Norman Harper Stuart in military dress stands in front of a house in this undated photo contributed by his nephew, John Stuart Harper. (Contributed)

B.C. soldier shot down a century ago to be honoured

Norman Stuart Harper, of Kamloops, was killed on a bombing mission over Lahr, Germany, in 1918

  • Jun. 23, 2018 9:00 a.m.

––Kamloops This Week

A Kamloops son shot down and killed in the First World War will soon be honoured at the Kamloops Legion, 100 years after his death.

Norman Stuart Harper was killed on a bombing mission over Lahr, Germany, on June 25, 1918. The bomber group he was in was attacked by hostiles and his plane was struck in the radiator and last seen being pursued by five enemy planes.

On Wednesday, Harper — of no relation to the ranch and ski hill family — will be honoured at the annual veterans luncheon at the Royal Canadian Legion Branch 52 in Kamloops.

His nephew, John Stuart Harper, who is named after his uncle and has also served in the military, will say a few words and present a memorial plaque.

The elder Harper and his gunner, fellow Canadian D. G. Benson, were both killed the day they went down.

While no information was given to the families at the time and the graves weren’t discovered until years later, both were given a funeral with full military honours by the Germans.

“Chivalry was alive and well back then,” said the younger Harper.

“The German military provided a band and a German infantry regiment carried the coffin. And the local POW camp, which had British officers in it, let them attend the funeral.”

It was British officers who attended because his plane bore British insignia — unsurprising, considering Canada had no air force in those days. Norman Stuart Harper first went overseas as part of the 231st Battalion, Canadian Expeditionary Force, and underwent further training in England before somehow ending up in the British Royal Flying Corps — it’s not clear how.

“That’s an unknown,” Harper said. “I am assuming the offer was made to him.”

Harper said his uncle might have done otherwise if he’d done his homework, considering the average pilot in those days lasted a mere 11 days in the air.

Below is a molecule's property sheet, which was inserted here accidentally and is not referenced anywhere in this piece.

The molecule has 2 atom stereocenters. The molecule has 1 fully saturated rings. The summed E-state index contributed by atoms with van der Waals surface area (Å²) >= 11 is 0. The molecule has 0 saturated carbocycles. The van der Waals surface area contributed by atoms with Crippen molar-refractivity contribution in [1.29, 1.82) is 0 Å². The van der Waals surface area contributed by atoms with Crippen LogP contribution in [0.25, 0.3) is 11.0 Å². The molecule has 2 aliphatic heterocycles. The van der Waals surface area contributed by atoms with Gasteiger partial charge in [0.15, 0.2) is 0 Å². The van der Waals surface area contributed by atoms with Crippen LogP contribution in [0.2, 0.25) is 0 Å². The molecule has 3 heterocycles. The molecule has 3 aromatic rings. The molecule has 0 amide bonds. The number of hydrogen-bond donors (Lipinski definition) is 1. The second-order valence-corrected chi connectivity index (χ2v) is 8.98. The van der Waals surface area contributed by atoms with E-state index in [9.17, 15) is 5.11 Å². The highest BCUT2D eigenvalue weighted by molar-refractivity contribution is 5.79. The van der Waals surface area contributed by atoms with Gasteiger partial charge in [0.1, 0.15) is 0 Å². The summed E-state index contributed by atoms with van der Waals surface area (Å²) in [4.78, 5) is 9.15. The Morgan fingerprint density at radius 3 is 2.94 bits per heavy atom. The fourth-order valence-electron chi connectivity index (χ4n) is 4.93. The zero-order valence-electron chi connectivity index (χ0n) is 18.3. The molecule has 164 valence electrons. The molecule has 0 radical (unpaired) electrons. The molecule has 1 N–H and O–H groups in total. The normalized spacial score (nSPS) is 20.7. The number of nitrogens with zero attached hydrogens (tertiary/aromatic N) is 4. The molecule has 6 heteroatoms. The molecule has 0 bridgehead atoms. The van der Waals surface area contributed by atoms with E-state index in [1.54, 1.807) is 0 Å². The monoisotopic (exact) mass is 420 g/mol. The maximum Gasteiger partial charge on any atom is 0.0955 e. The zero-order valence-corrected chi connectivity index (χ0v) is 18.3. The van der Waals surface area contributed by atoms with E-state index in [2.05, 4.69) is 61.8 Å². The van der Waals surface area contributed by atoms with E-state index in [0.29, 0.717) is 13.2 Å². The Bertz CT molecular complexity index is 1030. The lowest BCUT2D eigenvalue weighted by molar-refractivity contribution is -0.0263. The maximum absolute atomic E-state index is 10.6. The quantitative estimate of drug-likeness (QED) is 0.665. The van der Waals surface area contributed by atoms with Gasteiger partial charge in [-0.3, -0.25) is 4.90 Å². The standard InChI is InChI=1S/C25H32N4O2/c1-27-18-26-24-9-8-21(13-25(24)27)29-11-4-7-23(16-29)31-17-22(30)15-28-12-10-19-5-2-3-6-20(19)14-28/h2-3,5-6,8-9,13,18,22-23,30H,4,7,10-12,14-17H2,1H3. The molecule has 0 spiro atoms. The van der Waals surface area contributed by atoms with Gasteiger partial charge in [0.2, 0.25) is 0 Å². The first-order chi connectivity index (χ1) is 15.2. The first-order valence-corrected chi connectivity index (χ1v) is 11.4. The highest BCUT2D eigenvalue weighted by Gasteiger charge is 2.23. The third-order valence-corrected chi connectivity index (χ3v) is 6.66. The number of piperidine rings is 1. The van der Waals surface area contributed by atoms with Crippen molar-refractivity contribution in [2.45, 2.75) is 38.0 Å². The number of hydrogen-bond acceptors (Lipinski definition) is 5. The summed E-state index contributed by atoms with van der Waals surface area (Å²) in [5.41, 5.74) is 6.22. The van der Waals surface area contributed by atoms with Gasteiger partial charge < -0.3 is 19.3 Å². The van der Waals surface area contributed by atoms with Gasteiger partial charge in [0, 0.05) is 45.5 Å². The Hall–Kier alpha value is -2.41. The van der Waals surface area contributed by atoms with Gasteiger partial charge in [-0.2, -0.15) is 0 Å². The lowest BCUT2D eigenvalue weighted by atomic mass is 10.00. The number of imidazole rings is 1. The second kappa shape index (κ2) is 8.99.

“He lasted about two months,” Harper said.

Because Canadians in the air were so rare those days, Harper thinks his uncle might have been among the first Canadians to go down in Germany — and that the plane he was flying probably had something to do with it.

Norman Stuart Harper was flying in a British Airco DH-9 biplane, similar to the one seen in this photo, when he was shot down over Lahr, Germany, 100 years ago.

As Harper explained, the plane, a DH-9 biplane, he was flying was built to succeed an earlier model, but when it came time to install the engine, however, wartime demand meant the supply was needed elsewhere and builders turned to their backup engine, which was underpowered, leaving pilots and crew “sitting ducks” in the air.

Harper said the DH-9 never flew over enemy lines again mere months after the crash due to the casualties it was producing.

The two Canadian pilots posthumously lent their names to the Royal Canadian Legion Branch in Lahr, Germany. Around 1980, the legion was searching for a name for the branch and discovered the history of the two men, deciding to name it the Benson and Harper Branch 002, Lahr.

Now, Norman Stuart Harper is buried at Niederzwehren Cemetery in Kassel, Germany.

With non-combat military experience of his own, including 11 years in the armored corps and later service in the British Columbia Dragoons, nephew Harper said the real heroes are the ones with certain medals on their chests.

“The rest of us, we did our job,” he said.

And his uncle?

The same.

“Well, he did his job and he did it knowing his aircraft was a flying coffin, really,” he said.

Sean Brady, Kamloops This Week

Like us on Facebook and follow us on Twitter.

Just Posted

More sailings coming to 10 BC Ferries’ routes

Transportation Minister Claire Trevena said the sailings were originally cut in 2014

Baby makes surprise arrival in car on Sheep Creek Hill

Meldrum Creek woman delivers in the passenger seat

Emergency management top priority for CCRD

MOU will be the first of its kind in B.C.

Spring fishery closures mulled for south coast

Fewer fish are returning to rivers and more conservation needed, say feds

B.C. BUDGET: Surplus $374 million after bailouts of BC Hydro, ICBC

Growth projected stronger in 2020, Finance Minister Carole James says

National Energy Board approves Trans Mountain pipeline again

Next step includes cabinet voting on the controversial expansion

Girl heard saying ‘Help my Dad’ in suspicious radio message on Vancouver Island

Police asking for help following mysterious signals from somewhere between Comox and Sayward

Reports of rashes prompt closure of all Harrison Hot Springs pools

Public pool available after Fraser Health shut down all five mineral pools until further notice

No treatment for highly infectious measles, says doctor

10 cases of measles confirmed in Vancouver as of Friday

Two more measles cases confirmed in Vancouver

It brings the number of total cases within the city connected to the outbreak to ten

B.C. Special Olympics officially underway in Vernon

Athlete’s Oath: “Let me win. But if I cannot win, let me be brave in the attempt.”

Vancouver Aquarium wants your help to name a baby killer whale

The public helped name Springer’s first calf, Spirit, and is being asked to help with the second

Guards protest firing of fellow officers charged with assault at B.C. prison

Corrections officers demonstrated in Maple Ridge on Friday afternoon

Skier dies at Revelstoke Mountain Resort

Cause of death for young man has not been released

Most Read